Saline flush

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A saline flush is the method of clearing out feeding tubes and intravenous lines (IVs) of any food, medicine, or other perishable liquids so that they can keep the area of entering clean and sterile. Typically in flushing an intravenous cannula, a 5ml syringe of saline is emptied into the medication port of the cannula's connecting hub after insertion.[1] Blood left in the cannula or hub can lead to clots forming and blocking the cannula. Flushing is required before drip is connected to ensure that the IV is still patent.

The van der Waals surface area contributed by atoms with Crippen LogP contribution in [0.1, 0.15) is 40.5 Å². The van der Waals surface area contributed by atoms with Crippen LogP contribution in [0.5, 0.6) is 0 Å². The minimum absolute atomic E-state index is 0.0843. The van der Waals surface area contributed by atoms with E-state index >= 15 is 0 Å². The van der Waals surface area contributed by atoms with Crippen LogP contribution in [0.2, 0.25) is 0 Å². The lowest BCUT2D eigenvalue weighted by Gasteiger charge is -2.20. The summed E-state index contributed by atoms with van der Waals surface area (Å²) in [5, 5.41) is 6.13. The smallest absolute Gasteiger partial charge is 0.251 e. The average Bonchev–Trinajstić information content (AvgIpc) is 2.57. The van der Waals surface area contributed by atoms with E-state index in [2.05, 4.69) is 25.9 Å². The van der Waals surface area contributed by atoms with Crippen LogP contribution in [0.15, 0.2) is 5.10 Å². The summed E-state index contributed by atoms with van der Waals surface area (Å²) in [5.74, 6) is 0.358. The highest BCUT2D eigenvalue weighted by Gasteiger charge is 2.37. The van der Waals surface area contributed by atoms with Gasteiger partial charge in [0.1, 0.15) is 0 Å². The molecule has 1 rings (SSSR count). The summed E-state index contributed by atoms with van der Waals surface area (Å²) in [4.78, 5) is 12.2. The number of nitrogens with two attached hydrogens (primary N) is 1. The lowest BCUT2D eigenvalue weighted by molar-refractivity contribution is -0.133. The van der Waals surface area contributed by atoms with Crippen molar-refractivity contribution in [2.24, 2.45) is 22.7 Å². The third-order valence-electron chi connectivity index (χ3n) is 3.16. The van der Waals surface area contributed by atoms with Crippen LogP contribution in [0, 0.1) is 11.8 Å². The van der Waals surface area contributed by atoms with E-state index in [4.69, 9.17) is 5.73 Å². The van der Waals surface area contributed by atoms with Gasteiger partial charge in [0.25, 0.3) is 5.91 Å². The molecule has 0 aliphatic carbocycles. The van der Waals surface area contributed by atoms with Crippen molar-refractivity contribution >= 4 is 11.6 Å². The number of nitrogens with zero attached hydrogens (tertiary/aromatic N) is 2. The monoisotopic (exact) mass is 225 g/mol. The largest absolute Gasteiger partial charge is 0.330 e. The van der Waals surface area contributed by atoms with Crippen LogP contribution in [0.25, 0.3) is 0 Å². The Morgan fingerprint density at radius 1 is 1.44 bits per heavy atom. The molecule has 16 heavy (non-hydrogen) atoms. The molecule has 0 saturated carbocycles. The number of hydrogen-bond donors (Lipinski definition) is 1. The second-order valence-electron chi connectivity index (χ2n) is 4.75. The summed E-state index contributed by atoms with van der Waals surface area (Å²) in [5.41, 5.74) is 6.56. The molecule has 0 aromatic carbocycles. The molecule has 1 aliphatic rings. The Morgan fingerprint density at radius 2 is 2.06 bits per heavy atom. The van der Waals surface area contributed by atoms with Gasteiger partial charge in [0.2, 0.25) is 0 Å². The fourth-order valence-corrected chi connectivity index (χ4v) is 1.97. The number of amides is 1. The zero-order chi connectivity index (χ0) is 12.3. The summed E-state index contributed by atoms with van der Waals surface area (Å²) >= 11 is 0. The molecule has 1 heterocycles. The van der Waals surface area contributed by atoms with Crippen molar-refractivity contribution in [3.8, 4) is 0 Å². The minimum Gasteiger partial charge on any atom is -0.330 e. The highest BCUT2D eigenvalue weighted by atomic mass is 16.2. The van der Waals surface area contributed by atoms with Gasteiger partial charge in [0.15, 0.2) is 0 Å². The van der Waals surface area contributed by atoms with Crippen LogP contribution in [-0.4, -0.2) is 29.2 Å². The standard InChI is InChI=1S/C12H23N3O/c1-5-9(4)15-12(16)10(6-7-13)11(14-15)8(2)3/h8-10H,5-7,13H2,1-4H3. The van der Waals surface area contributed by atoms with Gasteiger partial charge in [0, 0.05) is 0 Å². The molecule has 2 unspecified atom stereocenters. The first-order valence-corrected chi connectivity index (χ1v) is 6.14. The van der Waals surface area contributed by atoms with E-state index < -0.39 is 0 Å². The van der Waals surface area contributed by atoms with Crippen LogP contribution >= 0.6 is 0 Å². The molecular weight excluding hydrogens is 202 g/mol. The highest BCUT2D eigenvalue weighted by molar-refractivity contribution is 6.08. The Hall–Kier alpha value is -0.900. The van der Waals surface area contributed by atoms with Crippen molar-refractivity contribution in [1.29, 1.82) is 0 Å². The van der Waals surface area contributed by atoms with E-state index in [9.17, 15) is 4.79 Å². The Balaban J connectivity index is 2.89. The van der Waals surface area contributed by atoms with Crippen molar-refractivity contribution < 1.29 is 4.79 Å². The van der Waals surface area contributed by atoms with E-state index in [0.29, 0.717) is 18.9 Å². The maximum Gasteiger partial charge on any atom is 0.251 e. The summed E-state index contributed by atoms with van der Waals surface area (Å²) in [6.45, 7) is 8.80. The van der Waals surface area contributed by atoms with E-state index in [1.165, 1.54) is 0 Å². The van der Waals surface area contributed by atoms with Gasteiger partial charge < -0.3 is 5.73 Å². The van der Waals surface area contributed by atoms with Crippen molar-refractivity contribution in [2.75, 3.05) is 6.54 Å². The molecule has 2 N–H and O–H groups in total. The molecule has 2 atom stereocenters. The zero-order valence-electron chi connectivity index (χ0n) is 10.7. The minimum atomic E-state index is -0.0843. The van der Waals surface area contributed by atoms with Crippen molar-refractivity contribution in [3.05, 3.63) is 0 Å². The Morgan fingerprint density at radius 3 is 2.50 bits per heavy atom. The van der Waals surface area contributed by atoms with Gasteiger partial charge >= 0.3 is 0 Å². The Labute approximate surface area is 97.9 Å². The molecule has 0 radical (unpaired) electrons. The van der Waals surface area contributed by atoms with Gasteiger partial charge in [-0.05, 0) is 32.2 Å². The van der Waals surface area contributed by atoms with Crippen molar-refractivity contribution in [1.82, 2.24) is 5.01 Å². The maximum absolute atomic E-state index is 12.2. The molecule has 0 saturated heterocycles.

Flushing is also used after medications are delivered by the medication port to ensure all the drug is delivered fully. If multiple medications are given through the same line flushing can be used in between drugs to ensure that the medicines won't react. This is especially important if complex regimes of intravenous medication is used such as in chemotherapy.

Flushing with saline should be painless if the cannula is in its proper place, although if the saline is not warmed there may be a cold sensation running up the vein. A painful flush may indicate tissuing or phlebitis and is an indication that the cannula should be relocated.[1]

Solutions other than plain saline may be used. Heparinised saline may be used in flushing arterial lines, to prevent clotting and blockage of the line.

References[edit]

  1. ^ a b Longmore, Murray; Ian B. Wilkinson and Edward H. Davidson and Alexander Foulkes and Ahmad R. Mafi (2010). Oxford Handbook of clinical Medicine. Oxford Handbook. Oxford university Press. ISBN 978-0-19-923217-8.